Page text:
Religion is supposed to hurt a little. That’s how you know its working. Like a medicated balm, first it stings and then it soothes. Animator Nina Paley maybe doesn’t quite see it that way. She explores Exodus, Passover, and her own family’s ambiguous relationship with Judaism from a feminist perspective in Seder-Masochism (trailer here), which screens during this year’s Sitges Film Festival.
Paley’s endlessly inventive feature debut, Sita Sings the Blues, was such a blast of pure animated delight, it is inevitable her sophomore feature will look like disappointment in comparison, so let’s try to set Sita aside for the present moment. In some ways, Paley repeats the same formula, mixing animated mediums, as well as the sacred and the profane. The net results are nowhere near as charming, but there are plenty of raucously funny and strangely beautiful moments.
Paley goes Old Testament on us, but her soundtrack is hip and hummable, including Gene Kelly & Donald O’Connor’s “Moses Supposes,” Louis Armstrong’s “Go Down Moses,” Josh White’s “Blood Red River Blues,” John Lennon’s “Woman,” Led Zeppelin’s “Your Time is Gonna Come,” and Pat Boone’s “The Land is Mine.” Frankly, watching Paley match up music to each segment is a good deal of fun. In fact, it is probably safe to say this film can claim the greatest use of “Free to Be You and Me,” probably ever.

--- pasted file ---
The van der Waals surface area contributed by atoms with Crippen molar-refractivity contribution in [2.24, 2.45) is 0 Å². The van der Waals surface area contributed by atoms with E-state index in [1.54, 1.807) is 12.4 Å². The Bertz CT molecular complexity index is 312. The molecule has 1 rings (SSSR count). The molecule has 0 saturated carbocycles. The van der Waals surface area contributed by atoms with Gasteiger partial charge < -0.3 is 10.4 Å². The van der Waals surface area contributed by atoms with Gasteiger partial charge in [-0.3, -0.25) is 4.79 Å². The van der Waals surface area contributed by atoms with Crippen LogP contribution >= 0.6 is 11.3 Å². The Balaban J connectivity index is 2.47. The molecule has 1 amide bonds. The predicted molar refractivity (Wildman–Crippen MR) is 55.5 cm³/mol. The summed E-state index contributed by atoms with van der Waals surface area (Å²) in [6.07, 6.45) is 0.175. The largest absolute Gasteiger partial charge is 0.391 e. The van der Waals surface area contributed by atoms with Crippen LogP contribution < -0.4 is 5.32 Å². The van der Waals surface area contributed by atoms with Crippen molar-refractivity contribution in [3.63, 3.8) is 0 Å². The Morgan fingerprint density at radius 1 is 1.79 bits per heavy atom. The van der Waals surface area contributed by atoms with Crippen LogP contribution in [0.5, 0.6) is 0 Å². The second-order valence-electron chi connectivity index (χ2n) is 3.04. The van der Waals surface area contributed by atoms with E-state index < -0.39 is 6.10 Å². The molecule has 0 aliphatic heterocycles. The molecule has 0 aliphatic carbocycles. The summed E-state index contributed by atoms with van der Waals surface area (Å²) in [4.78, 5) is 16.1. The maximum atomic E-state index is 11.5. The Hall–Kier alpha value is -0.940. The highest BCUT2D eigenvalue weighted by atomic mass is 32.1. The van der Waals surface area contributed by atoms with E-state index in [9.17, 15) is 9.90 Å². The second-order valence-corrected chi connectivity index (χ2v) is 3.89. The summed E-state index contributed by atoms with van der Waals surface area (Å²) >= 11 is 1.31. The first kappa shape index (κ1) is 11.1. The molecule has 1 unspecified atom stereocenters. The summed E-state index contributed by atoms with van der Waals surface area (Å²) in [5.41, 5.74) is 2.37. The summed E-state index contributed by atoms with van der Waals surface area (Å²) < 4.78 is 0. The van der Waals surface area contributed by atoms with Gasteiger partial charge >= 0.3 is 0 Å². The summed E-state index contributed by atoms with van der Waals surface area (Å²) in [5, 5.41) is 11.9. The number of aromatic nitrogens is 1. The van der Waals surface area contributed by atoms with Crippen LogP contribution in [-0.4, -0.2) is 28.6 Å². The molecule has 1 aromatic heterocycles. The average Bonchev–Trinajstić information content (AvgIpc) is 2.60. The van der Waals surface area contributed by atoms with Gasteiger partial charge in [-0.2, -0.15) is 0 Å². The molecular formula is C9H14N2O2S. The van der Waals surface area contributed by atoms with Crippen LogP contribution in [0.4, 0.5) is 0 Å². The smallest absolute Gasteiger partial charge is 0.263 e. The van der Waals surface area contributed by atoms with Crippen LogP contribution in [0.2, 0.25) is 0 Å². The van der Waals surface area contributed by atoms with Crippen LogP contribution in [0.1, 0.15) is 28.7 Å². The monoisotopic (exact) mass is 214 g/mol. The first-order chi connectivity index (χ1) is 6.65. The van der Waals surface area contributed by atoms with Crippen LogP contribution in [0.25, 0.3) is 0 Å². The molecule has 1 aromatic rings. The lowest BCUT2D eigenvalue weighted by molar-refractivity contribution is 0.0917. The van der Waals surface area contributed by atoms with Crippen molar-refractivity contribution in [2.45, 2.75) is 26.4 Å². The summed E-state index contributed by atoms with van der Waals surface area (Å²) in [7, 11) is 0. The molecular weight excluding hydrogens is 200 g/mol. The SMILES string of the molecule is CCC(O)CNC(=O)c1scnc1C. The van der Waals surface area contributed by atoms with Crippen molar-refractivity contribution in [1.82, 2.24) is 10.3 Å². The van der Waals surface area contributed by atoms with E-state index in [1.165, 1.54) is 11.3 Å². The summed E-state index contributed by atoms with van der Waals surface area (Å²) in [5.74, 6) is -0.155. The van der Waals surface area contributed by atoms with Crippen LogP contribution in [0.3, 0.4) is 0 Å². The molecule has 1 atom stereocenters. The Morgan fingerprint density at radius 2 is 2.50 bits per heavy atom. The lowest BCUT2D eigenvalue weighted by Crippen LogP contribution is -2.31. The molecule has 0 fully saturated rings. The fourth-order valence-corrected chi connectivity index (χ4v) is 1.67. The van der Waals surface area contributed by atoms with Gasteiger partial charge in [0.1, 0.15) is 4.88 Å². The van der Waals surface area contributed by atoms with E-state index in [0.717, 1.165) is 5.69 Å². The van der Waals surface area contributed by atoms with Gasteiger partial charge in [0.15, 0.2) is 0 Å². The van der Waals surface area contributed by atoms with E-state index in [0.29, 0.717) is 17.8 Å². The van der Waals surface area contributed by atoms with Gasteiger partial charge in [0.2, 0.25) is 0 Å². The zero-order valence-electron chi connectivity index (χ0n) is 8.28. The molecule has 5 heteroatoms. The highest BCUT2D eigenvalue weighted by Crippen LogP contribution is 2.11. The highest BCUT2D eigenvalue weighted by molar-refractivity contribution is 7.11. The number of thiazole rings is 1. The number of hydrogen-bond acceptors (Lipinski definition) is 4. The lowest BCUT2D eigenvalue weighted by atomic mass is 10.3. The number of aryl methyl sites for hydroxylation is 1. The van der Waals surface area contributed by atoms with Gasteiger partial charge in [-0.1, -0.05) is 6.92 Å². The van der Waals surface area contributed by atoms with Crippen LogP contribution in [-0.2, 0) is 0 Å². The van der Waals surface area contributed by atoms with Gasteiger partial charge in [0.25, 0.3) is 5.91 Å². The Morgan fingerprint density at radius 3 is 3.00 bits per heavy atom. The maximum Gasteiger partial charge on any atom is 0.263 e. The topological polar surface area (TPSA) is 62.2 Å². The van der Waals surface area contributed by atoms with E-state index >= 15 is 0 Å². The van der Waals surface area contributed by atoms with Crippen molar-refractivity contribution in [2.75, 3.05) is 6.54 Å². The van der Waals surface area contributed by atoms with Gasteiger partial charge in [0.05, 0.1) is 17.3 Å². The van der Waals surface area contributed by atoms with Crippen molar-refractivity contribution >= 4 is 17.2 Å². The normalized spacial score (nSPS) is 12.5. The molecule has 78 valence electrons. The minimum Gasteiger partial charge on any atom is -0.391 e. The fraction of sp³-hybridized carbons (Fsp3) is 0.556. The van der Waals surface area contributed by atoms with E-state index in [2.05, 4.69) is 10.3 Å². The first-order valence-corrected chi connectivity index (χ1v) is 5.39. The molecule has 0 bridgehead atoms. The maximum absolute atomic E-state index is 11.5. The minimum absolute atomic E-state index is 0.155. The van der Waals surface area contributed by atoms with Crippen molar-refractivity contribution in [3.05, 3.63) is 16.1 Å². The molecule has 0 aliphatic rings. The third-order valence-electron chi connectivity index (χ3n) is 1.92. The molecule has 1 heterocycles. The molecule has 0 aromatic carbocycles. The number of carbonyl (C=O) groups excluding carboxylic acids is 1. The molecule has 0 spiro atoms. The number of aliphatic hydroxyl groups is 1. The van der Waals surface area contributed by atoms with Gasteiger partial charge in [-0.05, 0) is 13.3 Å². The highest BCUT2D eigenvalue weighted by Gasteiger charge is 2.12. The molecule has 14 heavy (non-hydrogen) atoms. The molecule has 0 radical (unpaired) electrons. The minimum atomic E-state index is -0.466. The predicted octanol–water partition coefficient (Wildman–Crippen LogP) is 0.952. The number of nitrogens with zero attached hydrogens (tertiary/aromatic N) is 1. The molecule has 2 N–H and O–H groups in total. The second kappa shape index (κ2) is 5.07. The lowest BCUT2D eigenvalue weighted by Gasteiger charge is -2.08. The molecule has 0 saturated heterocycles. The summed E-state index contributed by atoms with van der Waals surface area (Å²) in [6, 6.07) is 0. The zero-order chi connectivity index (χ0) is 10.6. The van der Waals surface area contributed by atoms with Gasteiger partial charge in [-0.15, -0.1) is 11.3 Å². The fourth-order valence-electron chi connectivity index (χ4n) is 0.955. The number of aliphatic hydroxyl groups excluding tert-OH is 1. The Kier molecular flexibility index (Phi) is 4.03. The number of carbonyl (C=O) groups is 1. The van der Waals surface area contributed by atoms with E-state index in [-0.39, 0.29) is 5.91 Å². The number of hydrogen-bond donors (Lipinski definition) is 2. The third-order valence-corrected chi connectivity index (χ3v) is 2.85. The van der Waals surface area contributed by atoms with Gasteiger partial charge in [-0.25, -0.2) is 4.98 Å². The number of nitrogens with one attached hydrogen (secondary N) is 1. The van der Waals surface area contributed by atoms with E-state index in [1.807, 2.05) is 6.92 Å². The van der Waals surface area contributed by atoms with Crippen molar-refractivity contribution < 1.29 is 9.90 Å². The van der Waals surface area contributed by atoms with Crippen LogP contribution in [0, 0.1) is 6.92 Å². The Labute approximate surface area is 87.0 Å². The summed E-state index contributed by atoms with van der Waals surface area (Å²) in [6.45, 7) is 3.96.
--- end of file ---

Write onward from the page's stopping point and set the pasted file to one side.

On Paley’s drawing board and animation imagers, every notable event in Exodus eventually segues into a lavish MGM-style production number, which is cool. At its best, it is a slightly tasteless religious comedy, in the tradition of Mel Brooks’ History of the World, Part I and Wholly Moses!—the sort of amiably tasteless film that probably couldn’t be made with live actors anymore.
Sometimes Seder is quite droll, but there are times when Paley sabotages herself by introducing real news footage, including scenes of carnage from the many wars of self-defense Israel has been forced to fight. Honestly, nothing kills the mood quicker than September 11th footage. No matter what her intentions that just creates all kinds of bad karma.
Still, there are some droll moments in the interviews Paley recorded with her late father, wherein he explains why he still observes the traditions of his Jewish heritage, even if his own faith is a bit iffy. She also creates some wonderfully sly and subversive images. However, the film lacks the joyous uplift that made Sita so special (ultimately, there is just no avoiding comparisons).
Paley is an extraordinary animator, who is drawn to big, significant themes. However, Seder will probably be regarded over time as a relatively minor work from her. It is worth seeing for her visual artistry and taste in music, but fans of Sita should temper their expectations. Amusing but not transcendent, Seder-Masochism screens this coming Tuesday (10/9) during Sitges and Friday (10/19) as part of Animation is Film in Los Angeles.